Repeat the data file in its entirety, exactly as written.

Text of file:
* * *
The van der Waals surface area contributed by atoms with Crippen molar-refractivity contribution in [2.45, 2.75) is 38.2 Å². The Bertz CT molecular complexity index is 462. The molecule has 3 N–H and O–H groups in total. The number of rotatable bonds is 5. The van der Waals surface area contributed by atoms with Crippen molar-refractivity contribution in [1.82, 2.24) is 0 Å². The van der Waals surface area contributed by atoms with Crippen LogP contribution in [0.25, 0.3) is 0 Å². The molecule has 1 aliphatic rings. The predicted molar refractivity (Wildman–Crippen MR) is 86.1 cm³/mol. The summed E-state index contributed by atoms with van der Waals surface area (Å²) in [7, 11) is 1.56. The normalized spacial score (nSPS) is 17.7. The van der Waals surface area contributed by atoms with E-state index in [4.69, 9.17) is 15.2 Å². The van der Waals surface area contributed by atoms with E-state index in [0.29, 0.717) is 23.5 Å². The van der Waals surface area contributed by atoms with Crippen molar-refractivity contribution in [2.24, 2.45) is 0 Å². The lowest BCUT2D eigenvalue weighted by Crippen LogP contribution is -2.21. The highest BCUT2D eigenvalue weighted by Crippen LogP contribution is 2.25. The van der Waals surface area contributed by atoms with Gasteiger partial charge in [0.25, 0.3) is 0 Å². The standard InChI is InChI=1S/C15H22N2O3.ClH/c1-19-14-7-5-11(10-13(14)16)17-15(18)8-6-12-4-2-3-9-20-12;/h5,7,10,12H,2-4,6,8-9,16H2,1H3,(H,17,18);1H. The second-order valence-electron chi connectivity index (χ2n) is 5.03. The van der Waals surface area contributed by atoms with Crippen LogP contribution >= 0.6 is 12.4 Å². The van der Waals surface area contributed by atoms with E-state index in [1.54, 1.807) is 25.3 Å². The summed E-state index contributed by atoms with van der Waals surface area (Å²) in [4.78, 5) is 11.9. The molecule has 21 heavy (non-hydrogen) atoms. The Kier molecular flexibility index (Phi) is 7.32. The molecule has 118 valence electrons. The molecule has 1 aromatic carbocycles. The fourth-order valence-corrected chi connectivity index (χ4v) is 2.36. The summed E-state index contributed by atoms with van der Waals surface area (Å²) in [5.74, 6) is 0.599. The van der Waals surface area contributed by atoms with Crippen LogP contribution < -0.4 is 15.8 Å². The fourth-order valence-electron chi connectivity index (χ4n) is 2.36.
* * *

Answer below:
The van der Waals surface area contributed by atoms with Crippen molar-refractivity contribution in [2.45, 2.75) is 38.2 Å². The Bertz CT molecular complexity index is 462. The molecule has 3 N–H and O–H groups in total. The number of rotatable bonds is 5. The van der Waals surface area contributed by atoms with Crippen molar-refractivity contribution in [1.82, 2.24) is 0 Å². The van der Waals surface area contributed by atoms with Crippen LogP contribution in [0.25, 0.3) is 0 Å². The molecule has 1 aliphatic rings. The predicted molar refractivity (Wildman–Crippen MR) is 86.1 cm³/mol. The summed E-state index contributed by atoms with van der Waals surface area (Å²) in [7, 11) is 1.56. The normalized spacial score (nSPS) is 17.7. The van der Waals surface area contributed by atoms with E-state index in [4.69, 9.17) is 15.2 Å². The van der Waals surface area contributed by atoms with E-state index in [0.29, 0.717) is 23.5 Å². The van der Waals surface area contributed by atoms with Crippen molar-refractivity contribution in [2.24, 2.45) is 0 Å². The lowest BCUT2D eigenvalue weighted by Crippen LogP contribution is -2.21. The highest BCUT2D eigenvalue weighted by Crippen LogP contribution is 2.25. The van der Waals surface area contributed by atoms with Gasteiger partial charge in [0.25, 0.3) is 0 Å². The standard InChI is InChI=1S/C15H22N2O3.ClH/c1-19-14-7-5-11(10-13(14)16)17-15(18)8-6-12-4-2-3-9-20-12;/h5,7,10,12H,2-4,6,8-9,16H2,1H3,(H,17,18);1H. The second-order valence-electron chi connectivity index (χ2n) is 5.03. The van der Waals surface area contributed by atoms with Crippen LogP contribution >= 0.6 is 12.4 Å². The van der Waals surface area contributed by atoms with E-state index in [1.54, 1.807) is 25.3 Å². The summed E-state index contributed by atoms with van der Waals surface area (Å²) in [4.78, 5) is 11.9. The molecule has 21 heavy (non-hydrogen) atoms. The Kier molecular flexibility index (Phi) is 7.32. The molecule has 118 valence electrons. The molecule has 1 aromatic carbocycles. The fourth-order valence-corrected chi connectivity index (χ4v) is 2.36. The summed E-state index contributed by atoms with van der Waals surface area (Å²) in [5.74, 6) is 0.599. The van der Waals surface area contributed by atoms with Crippen LogP contribution < -0.4 is 15.8 Å². The fourth-order valence-electron chi connectivity index (χ4n) is 2.36.